The photo of Kasab and Mr D'Souza's testimony played a crucial role in the 26/11 trial
When gunshots rang out from Mumbai's Chhatrapati Shivaji Terminus railway station on November 26, 2008, photojournalist, Sebastian D'Souza dashed out of his office located next to it. Amid chaos and the hail of bullets, the veteran photographer captured the chilling image of Pakistani terrorist Ajmal Kasab with an automatic rifle in his hand, killing people The killing spree, the photographer claims, could have been avoided the police team posted on the station managed to kill the terrorists
"There were two police battalions present near the station, but did nothing," said Mr D'Souza, 67, who retired in 2012 and settled in Goa.
"Had the police posted near the railway station killed Kasab and the other terrorist inside the station," he said.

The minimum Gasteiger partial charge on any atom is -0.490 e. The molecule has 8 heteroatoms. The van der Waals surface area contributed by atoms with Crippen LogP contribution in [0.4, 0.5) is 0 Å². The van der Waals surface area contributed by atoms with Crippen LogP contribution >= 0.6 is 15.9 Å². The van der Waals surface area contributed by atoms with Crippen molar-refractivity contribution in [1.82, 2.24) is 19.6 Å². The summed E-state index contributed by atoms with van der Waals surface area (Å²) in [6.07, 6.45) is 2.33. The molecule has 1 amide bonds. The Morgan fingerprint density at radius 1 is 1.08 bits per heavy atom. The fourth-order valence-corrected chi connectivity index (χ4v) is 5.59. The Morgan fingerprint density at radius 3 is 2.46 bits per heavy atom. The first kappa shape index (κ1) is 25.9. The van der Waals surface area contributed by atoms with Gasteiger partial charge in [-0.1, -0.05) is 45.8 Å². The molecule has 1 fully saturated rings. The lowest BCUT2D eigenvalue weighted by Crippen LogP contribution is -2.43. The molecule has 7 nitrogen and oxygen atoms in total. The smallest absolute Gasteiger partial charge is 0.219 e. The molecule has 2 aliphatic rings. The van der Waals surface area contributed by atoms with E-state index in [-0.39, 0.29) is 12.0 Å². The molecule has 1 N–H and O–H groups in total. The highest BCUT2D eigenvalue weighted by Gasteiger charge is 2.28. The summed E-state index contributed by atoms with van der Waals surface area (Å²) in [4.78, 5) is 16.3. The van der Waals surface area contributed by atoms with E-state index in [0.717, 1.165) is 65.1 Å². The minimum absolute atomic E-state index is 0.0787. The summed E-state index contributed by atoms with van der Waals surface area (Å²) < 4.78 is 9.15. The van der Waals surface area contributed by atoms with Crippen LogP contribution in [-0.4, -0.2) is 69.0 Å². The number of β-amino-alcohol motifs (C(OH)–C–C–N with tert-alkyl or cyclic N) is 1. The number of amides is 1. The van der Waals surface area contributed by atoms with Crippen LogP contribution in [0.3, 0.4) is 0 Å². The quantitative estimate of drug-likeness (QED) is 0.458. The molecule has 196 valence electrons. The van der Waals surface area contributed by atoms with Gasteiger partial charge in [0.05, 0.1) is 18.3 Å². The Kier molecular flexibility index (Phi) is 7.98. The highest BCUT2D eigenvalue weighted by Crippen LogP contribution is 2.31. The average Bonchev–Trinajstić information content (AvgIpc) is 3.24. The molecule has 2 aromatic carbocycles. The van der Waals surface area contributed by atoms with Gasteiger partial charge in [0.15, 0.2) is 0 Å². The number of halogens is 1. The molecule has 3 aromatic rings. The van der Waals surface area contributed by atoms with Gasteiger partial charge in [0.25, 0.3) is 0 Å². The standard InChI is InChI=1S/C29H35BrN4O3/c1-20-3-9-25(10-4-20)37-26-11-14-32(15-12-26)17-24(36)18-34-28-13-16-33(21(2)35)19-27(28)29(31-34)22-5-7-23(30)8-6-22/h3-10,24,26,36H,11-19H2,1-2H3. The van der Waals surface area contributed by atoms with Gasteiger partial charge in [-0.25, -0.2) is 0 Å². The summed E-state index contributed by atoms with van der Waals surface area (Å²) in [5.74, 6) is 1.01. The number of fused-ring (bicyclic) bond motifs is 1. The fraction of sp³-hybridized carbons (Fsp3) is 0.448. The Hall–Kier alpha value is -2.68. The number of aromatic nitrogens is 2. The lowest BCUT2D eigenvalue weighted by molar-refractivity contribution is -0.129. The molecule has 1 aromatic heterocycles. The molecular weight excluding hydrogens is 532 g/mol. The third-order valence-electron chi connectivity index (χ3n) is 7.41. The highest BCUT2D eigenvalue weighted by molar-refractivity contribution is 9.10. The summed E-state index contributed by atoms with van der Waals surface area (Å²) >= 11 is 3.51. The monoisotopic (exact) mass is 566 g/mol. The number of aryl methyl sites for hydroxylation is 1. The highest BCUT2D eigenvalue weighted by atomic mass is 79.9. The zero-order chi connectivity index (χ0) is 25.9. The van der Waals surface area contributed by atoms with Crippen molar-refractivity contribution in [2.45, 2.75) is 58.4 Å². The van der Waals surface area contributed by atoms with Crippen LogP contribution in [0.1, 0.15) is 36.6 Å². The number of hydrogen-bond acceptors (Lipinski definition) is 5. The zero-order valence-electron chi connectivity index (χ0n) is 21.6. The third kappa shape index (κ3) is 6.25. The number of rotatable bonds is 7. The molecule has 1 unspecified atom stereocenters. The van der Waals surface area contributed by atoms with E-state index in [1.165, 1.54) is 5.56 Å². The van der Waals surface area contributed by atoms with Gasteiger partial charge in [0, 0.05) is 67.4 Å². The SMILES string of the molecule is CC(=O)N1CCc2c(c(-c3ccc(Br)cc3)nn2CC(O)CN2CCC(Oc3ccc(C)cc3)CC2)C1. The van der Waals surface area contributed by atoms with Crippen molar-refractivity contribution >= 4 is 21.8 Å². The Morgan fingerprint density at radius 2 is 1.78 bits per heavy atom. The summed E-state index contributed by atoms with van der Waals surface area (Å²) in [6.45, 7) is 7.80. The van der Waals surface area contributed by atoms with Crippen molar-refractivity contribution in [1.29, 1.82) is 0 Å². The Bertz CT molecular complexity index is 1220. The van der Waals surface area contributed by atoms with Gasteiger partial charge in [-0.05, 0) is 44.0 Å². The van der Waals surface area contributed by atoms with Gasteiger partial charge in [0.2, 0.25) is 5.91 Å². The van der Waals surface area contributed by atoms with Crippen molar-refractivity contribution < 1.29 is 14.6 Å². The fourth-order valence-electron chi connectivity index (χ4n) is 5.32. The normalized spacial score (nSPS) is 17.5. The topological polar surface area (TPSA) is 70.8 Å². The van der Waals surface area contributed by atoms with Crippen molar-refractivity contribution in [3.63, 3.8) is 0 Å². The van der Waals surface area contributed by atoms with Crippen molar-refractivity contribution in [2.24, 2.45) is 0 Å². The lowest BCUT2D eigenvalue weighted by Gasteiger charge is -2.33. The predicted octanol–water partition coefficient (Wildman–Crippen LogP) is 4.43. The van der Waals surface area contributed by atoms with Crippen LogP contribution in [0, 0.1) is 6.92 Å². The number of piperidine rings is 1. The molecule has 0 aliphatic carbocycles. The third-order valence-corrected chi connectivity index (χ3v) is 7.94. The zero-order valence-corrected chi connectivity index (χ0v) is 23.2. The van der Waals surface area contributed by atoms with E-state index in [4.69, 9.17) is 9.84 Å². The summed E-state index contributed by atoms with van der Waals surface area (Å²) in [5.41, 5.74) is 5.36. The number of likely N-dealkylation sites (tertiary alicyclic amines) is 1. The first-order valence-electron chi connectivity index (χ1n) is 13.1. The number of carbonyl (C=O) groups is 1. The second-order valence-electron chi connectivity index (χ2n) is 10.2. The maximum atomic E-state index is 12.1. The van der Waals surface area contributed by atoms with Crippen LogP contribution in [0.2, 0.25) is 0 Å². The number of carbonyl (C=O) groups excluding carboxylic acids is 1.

The photo of Kasab and Mr D'Souza's testimony played a crucial role in the 26/11 Mumbai attack trial, which led to Kasab's hanging in 2012.
Recalling the night, Mr D'Souza said he hid in one of the carriages of a train stationed at the time of the attack. He used his zoom lens to capture Kasab in his camera.
"I ran into the first carriage of one of the trains on the platform to try and get a shot, but as I could not get a good angle, I was briefly had time to take a couple of frames. "I think they saw me taking photographs, but he did not care," he said.
Mr D'Souza, who won the World Press Photo award for the photograph, says he does not want to remember the night. "I do not want to remember what I did that (November 26) night," he said, terming the sequence of events as an 'old film' which he wants to erase from his memory.
166 people were killed and over 300 injured when 10 heavily-armed terrorists from Pakistan attacked Mumbai in November 2008. They attacked a number of places, including a poorly equipped police force with colonial-era rifles and sticks, killing before being killed a commando operation.
The attack triggered several changes in India's internal security network, including better intelligence sharing, modern weapon and training, and the elite National Security Guard of the new operational hubs.
With inputs from PTI